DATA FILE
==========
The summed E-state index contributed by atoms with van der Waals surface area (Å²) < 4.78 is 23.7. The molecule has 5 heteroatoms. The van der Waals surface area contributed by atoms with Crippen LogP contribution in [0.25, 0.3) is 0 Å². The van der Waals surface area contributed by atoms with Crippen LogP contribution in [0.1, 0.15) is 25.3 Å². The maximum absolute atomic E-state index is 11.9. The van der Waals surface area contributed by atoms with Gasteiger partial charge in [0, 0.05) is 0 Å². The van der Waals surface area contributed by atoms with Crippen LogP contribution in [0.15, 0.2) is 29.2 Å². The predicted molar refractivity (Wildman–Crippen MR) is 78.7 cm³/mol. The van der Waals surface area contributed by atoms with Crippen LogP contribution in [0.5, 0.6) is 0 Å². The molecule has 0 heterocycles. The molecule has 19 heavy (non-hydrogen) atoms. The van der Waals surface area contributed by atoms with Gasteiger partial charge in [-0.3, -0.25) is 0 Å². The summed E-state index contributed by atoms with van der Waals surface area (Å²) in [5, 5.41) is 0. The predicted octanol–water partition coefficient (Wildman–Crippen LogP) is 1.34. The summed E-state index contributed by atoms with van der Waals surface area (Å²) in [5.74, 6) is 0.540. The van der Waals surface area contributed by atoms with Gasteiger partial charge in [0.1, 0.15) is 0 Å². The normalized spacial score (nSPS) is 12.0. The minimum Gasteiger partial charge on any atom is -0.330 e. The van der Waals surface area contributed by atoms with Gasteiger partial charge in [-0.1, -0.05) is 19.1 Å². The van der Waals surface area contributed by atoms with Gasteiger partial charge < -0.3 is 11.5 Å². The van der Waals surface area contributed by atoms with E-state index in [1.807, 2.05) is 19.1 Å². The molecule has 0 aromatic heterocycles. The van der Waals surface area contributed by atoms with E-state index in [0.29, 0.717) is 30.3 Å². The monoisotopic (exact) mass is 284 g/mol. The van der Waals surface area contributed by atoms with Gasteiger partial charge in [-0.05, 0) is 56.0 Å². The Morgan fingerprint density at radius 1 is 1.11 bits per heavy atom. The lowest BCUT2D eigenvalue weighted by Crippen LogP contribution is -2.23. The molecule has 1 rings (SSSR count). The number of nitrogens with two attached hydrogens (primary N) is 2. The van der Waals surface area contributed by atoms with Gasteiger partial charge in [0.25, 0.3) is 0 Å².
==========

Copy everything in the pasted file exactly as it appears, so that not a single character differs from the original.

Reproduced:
The summed E-state index contributed by atoms with van der Waals surface area (Å²) < 4.78 is 23.7. The molecule has 5 heteroatoms. The van der Waals surface area contributed by atoms with Crippen LogP contribution in [0.25, 0.3) is 0 Å². The van der Waals surface area contributed by atoms with Crippen LogP contribution in [0.1, 0.15) is 25.3 Å². The maximum absolute atomic E-state index is 11.9. The van der Waals surface area contributed by atoms with Gasteiger partial charge in [0, 0.05) is 0 Å². The van der Waals surface area contributed by atoms with Crippen LogP contribution in [0.15, 0.2) is 29.2 Å². The predicted molar refractivity (Wildman–Crippen MR) is 78.7 cm³/mol. The van der Waals surface area contributed by atoms with Crippen LogP contribution in [0.5, 0.6) is 0 Å². The molecule has 0 heterocycles. The molecule has 19 heavy (non-hydrogen) atoms. The van der Waals surface area contributed by atoms with Gasteiger partial charge in [-0.3, -0.25) is 0 Å². The summed E-state index contributed by atoms with van der Waals surface area (Å²) in [5, 5.41) is 0. The predicted octanol–water partition coefficient (Wildman–Crippen LogP) is 1.34. The summed E-state index contributed by atoms with van der Waals surface area (Å²) in [5.74, 6) is 0.540. The van der Waals surface area contributed by atoms with Gasteiger partial charge in [0.1, 0.15) is 0 Å². The normalized spacial score (nSPS) is 12.0. The minimum Gasteiger partial charge on any atom is -0.330 e. The van der Waals surface area contributed by atoms with Gasteiger partial charge in [-0.1, -0.05) is 19.1 Å². The van der Waals surface area contributed by atoms with Gasteiger partial charge < -0.3 is 11.5 Å². The van der Waals surface area contributed by atoms with E-state index in [1.807, 2.05) is 19.1 Å². The molecule has 0 aromatic heterocycles. The van der Waals surface area contributed by atoms with E-state index in [0.29, 0.717) is 30.3 Å². The monoisotopic (exact) mass is 284 g/mol. The van der Waals surface area contributed by atoms with Gasteiger partial charge in [-0.05, 0) is 56.0 Å². The Morgan fingerprint density at radius 1 is 1.11 bits per heavy atom. The lowest BCUT2D eigenvalue weighted by Crippen LogP contribution is -2.23. The molecule has 1 rings (SSSR count). The number of nitrogens with two attached hydrogens (primary N) is 2. The van der Waals surface area contributed by atoms with Gasteiger partial charge in [0.25, 0.3) is 0 Å².